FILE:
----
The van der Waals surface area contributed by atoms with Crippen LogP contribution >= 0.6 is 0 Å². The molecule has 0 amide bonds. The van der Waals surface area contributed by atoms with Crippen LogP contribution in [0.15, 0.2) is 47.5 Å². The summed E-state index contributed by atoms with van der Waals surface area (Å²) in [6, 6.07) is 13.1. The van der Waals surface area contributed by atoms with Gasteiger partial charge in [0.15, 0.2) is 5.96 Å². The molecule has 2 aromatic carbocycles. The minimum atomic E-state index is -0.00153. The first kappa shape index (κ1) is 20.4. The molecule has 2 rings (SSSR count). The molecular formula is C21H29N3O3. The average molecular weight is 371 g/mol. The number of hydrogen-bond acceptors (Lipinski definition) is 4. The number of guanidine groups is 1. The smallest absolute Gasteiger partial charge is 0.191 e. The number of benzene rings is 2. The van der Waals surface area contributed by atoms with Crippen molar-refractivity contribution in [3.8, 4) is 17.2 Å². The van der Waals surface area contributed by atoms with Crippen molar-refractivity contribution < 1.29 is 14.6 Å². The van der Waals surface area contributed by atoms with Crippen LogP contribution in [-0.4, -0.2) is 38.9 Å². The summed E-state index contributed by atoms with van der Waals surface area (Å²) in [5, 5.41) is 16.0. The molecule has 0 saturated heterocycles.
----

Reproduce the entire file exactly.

The van der Waals surface area contributed by atoms with Crippen LogP contribution >= 0.6 is 0 Å². The molecule has 0 amide bonds. The van der Waals surface area contributed by atoms with Crippen LogP contribution in [0.15, 0.2) is 47.5 Å². The summed E-state index contributed by atoms with van der Waals surface area (Å²) in [6, 6.07) is 13.1. The van der Waals surface area contributed by atoms with Gasteiger partial charge in [0.15, 0.2) is 5.96 Å². The molecule has 2 aromatic carbocycles. The minimum atomic E-state index is -0.00153. The first kappa shape index (κ1) is 20.4. The molecule has 2 rings (SSSR count). The molecular formula is C21H29N3O3. The average molecular weight is 371 g/mol. The number of hydrogen-bond acceptors (Lipinski definition) is 4. The number of guanidine groups is 1. The smallest absolute Gasteiger partial charge is 0.191 e. The number of benzene rings is 2. The van der Waals surface area contributed by atoms with Crippen molar-refractivity contribution in [3.8, 4) is 17.2 Å². The van der Waals surface area contributed by atoms with Crippen molar-refractivity contribution < 1.29 is 14.6 Å². The van der Waals surface area contributed by atoms with Crippen LogP contribution in [-0.4, -0.2) is 38.9 Å². The summed E-state index contributed by atoms with van der Waals surface area (Å²) in [5, 5.41) is 16.0. The molecule has 0 saturated heterocycles.